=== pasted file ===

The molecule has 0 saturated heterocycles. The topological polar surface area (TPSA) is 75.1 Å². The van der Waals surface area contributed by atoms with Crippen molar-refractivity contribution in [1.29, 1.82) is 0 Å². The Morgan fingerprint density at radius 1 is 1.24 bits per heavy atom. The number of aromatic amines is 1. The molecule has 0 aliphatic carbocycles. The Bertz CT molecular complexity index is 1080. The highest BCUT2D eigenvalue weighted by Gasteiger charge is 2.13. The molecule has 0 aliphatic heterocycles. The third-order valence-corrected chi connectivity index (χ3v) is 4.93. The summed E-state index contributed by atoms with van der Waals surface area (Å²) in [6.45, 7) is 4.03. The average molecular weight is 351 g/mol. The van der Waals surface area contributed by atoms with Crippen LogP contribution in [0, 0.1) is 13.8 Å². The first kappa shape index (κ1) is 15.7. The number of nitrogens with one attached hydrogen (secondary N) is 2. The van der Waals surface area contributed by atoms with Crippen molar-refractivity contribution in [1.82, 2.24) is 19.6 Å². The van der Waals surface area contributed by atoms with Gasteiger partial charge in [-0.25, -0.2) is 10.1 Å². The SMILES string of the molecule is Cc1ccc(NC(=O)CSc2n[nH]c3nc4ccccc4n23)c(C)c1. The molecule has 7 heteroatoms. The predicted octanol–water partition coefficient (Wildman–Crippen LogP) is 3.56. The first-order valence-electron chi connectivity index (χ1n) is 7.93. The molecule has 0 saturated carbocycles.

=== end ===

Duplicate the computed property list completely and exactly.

The molecule has 0 saturated heterocycles. The topological polar surface area (TPSA) is 75.1 Å². The van der Waals surface area contributed by atoms with Crippen molar-refractivity contribution in [1.29, 1.82) is 0 Å². The Morgan fingerprint density at radius 1 is 1.24 bits per heavy atom. The number of aromatic amines is 1. The molecule has 0 aliphatic carbocycles. The Bertz CT molecular complexity index is 1080. The highest BCUT2D eigenvalue weighted by Gasteiger charge is 2.13. The molecule has 0 aliphatic heterocycles. The third-order valence-corrected chi connectivity index (χ3v) is 4.93. The summed E-state index contributed by atoms with van der Waals surface area (Å²) in [6.45, 7) is 4.03. The average molecular weight is 351 g/mol. The van der Waals surface area contributed by atoms with Crippen LogP contribution in [0, 0.1) is 13.8 Å². The first kappa shape index (κ1) is 15.7. The number of nitrogens with one attached hydrogen (secondary N) is 2. The van der Waals surface area contributed by atoms with Crippen molar-refractivity contribution in [1.82, 2.24) is 19.6 Å². The van der Waals surface area contributed by atoms with Gasteiger partial charge in [-0.25, -0.2) is 10.1 Å². The SMILES string of the molecule is Cc1ccc(NC(=O)CSc2n[nH]c3nc4ccccc4n23)c(C)c1. The molecule has 7 heteroatoms. The predicted octanol–water partition coefficient (Wildman–Crippen LogP) is 3.56. The first-order valence-electron chi connectivity index (χ1n) is 7.93. The molecule has 0 saturated carbocycles.